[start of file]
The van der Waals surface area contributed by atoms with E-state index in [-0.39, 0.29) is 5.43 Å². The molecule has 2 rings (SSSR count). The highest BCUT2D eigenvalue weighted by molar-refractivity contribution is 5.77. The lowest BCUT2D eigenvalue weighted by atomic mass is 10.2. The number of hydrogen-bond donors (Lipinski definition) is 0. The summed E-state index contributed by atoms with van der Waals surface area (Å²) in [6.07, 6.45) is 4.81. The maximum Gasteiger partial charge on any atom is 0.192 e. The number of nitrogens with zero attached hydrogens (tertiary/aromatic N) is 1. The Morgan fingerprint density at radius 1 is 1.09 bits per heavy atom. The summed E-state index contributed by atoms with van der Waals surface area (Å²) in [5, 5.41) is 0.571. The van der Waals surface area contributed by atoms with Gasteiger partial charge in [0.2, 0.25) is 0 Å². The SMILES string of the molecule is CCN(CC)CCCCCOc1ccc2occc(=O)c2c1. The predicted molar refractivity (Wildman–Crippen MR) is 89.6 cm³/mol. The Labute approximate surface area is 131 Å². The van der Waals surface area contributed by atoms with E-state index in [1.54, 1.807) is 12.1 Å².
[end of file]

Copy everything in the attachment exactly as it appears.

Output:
The van der Waals surface area contributed by atoms with E-state index in [-0.39, 0.29) is 5.43 Å². The molecule has 2 rings (SSSR count). The highest BCUT2D eigenvalue weighted by molar-refractivity contribution is 5.77. The lowest BCUT2D eigenvalue weighted by atomic mass is 10.2. The number of hydrogen-bond donors (Lipinski definition) is 0. The summed E-state index contributed by atoms with van der Waals surface area (Å²) in [6.07, 6.45) is 4.81. The maximum Gasteiger partial charge on any atom is 0.192 e. The number of nitrogens with zero attached hydrogens (tertiary/aromatic N) is 1. The Morgan fingerprint density at radius 1 is 1.09 bits per heavy atom. The summed E-state index contributed by atoms with van der Waals surface area (Å²) in [5, 5.41) is 0.571. The van der Waals surface area contributed by atoms with Gasteiger partial charge in [0.2, 0.25) is 0 Å². The SMILES string of the molecule is CCN(CC)CCCCCOc1ccc2occc(=O)c2c1. The predicted molar refractivity (Wildman–Crippen MR) is 89.6 cm³/mol. The Labute approximate surface area is 131 Å². The van der Waals surface area contributed by atoms with E-state index in [1.54, 1.807) is 12.1 Å².